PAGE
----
So it was that Jesus promised the thief there and then - “today” - a place in that glorious future. “Paradise”, he called it, using a word that Greek-speaking Jews regularly applied to the Garden of Eden. (Jesus used it that way in Revelation 2:7, where he promised, “To him who conquers I will grant to eat of the tree of life [compare Genesis 2:8, 9], which is in the paradise of God.”)


When the Lord Jesus Christ comes again, the new world will be like another Garden of Eden. And the thief who died beside him will be raised to everlasting life, that he may enter that glorious kingdom.

Link to comment
Share on other sites

The Father’s House


The evening before he was crucified, Jesus comforted his disciples with these words:


“In my Father’s house are many rooms; if it were not so, would I have told you that I go to prepare a place for you?” (John 14:2.)


This saying is often quoted at funerals, and many a mourner has been comforted with the thought that their loved ones are already in Heaven. It does almost look as if that is what Jesus meant. For “my Father’s house” sounds like Heaven; and Jesus certainly went to Heaven, presumably to “prepare a place” for us, so that we could follow him there.


But we must not be in too much of a hurry to draw such conclusions from the well-known words of Jesus. The very next sentence makes it clear that he was saying no such thing. He went on to tell the disciples:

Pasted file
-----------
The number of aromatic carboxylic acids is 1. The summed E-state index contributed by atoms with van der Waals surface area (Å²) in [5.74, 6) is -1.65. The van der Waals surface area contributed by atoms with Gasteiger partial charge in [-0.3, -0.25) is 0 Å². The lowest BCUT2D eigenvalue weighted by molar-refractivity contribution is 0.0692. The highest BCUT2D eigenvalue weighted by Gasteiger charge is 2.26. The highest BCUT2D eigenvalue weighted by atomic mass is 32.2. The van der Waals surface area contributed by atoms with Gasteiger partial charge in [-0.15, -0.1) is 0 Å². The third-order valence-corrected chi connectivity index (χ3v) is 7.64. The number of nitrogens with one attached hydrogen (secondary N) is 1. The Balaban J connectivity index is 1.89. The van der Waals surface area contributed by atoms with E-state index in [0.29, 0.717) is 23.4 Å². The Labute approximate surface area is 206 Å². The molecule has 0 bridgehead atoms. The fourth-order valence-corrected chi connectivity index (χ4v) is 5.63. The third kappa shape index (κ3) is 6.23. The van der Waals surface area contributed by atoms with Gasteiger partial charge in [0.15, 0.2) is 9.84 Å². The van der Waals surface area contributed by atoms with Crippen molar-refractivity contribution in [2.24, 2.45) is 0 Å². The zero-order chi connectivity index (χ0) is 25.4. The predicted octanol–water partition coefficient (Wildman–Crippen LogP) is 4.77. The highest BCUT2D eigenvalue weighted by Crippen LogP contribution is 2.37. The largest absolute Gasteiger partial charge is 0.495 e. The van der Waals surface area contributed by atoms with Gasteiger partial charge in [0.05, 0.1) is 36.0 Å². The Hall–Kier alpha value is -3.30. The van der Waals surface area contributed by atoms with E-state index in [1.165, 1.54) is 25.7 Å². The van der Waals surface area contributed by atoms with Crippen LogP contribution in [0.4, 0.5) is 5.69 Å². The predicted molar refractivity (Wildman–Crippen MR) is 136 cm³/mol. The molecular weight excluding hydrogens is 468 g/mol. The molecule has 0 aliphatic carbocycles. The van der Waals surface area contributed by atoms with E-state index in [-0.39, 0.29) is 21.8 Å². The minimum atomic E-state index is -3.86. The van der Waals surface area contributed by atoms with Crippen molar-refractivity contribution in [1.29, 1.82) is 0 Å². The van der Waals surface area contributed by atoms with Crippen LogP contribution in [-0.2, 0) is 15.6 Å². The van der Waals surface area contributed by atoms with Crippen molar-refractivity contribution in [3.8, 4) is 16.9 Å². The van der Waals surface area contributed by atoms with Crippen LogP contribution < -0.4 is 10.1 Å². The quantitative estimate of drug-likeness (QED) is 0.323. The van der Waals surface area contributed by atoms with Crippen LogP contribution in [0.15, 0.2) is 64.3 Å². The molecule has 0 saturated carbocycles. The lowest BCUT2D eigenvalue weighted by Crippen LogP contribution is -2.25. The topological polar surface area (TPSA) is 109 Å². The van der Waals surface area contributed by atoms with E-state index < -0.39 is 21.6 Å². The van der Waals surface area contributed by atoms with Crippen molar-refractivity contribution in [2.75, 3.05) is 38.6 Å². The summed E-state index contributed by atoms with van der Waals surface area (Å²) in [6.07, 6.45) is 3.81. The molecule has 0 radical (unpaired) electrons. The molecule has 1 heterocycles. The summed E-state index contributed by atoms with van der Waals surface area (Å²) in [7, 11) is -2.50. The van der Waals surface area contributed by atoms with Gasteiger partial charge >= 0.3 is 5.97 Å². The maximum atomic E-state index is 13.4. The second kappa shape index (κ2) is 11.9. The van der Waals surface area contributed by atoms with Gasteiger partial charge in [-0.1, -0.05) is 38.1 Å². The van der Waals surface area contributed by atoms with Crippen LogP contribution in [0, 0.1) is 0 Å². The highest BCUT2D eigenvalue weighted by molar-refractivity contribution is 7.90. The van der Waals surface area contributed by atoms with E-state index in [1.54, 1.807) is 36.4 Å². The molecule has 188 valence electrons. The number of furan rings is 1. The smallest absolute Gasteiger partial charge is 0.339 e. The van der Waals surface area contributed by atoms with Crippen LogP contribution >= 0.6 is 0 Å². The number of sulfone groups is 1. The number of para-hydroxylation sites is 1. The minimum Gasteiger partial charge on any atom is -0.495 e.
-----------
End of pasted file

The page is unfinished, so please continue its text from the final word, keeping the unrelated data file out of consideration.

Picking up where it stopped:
“And when I go and prepare a place for you, I will come again and will take you to myself.” (John 14:3.)


Once more we are brought back to the basic teaching of the New Testament: eternal life will be given to Christ’s followers when he comes again, and not before.


Moreover, there is no reason to think that the phrase “My Father’s house” meant “Heaven”. Elsewhere in the Bible the expression “God’s house” is always used of some place on earth where God could be said to dwell, and never of Heaven. In particular, when Jesus used the same expression, “My Father’s house” (in John 2:16), he was undoubtedly speaking of God’s temple in Jerusalem, and not of Heaven. This fits in with the following sayings:


He who conquers, I will make him a pillar in the temple of my God. (Jesus, in Revelation 3:12.)


You are no longer strangers and sojourners, but you are fellow citizens with the saints and members of the household of God, built upon the foundation of the apostles and prophets, Christ Jesus him­self being the corner stone ... you also are built into it for a dwelling place of God in the Spirit. (Paul, in Ephesians 2:19-22.)


Do you not know that you are God’s temple and that God’s Spirit dwells in you? (Paul, in 1 Corinthians 3:16.)


Thus, in the picture-language of these passages, the true church is like a “house”, or “temple”, in which God dwells, spiritually. Each indi­vidual member is like a pillar, or a building stone, or even a room, in it.


At present the building materials are a mixture of good and bad. (1 Corinthians 3:12.) Because of this, Christ went to Heaven as our mediator (1 Timothy 2:5), to make it possible for faulty people like us to fit into this divine structure. One day he will come again and give his followers eternal life.


When that happens the unsuitable materials will be cleared away (1 Corinthians 3:13-15), the living “house of God” will become a perfect one, and the Father and His Son will dwell in it for ever.






Link to comment
Share on other sites

This topic is now closed to further replies.

  • Create New...